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In Ubuntu 12.04 and later, /etc/resolv.conf is dynamically generated by the resolvconf utility. (Actually, resolvconf generates /run/resolvconf/resolv.conf and /etc/resolv.conf is a symbolic link to that. That's the default configuration; it is also possible to run with a static file at /etc/resolv.conf but that is non-standard.) Nameserver information ...


This was on Ubuntu server 12.04 LTS and Ubuntu 12.04 LTS Thanks all for the help. Turns out to be a result of a difference in the way host and the glibc resolver read /etc/resolv.conf. I was managing resolv.conf with a puppet module that edited the appropriate files in /etc/resolvconf/resolv.conf.d/. Said puppet module resulted in an /etc/resolv.conf ...


I think it would be beneficial to step back, teach a man how to fish instead of just telling you what's wrong. There are many components involved in making a good network connection It can be the hardware: ethernet card, cable contacts, network interface on your directly connected switch, etc. It can be the low level software: the kernel driver for your ...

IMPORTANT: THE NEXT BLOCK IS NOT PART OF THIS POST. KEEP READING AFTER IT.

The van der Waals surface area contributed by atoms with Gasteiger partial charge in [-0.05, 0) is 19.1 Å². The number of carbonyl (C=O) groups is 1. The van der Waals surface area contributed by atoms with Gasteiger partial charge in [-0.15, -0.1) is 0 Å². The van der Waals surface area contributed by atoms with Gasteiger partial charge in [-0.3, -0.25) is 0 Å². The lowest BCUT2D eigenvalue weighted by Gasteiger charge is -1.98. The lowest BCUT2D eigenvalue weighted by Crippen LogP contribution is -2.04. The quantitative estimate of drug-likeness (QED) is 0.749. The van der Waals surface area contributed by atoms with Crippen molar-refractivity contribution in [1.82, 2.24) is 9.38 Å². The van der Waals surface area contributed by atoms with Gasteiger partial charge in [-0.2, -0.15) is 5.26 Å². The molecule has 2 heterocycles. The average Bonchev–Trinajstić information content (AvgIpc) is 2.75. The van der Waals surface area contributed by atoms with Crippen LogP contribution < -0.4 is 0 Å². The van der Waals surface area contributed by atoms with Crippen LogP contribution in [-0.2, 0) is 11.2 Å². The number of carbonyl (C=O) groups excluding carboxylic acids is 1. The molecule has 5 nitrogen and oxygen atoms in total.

The resolvconf records have names that follow the pattern IFACE.CONFIGURER So to force eth1* records to come before other eth* records you need to replace eth* with eth1* eth* After making this change, do sudo resolvconf -u


OK, I found a solution here which is to run sudo dpkg-reconfigure resolvconf In the interaction with dpkg-reconfigure, I answered YES to the first question and NO to the second one. This bug report may be relevant to the problem I had.


One of the problems is that resolvconf did not get configured properly. Ref: https://bugs.launchpad.net/ubuntu/+source/resolvconf/+bug/1000244. To fix this, run sudo dpkg-reconfigure resolvconf This, however, can't be the reason that you cannot ping other machines by IP address.

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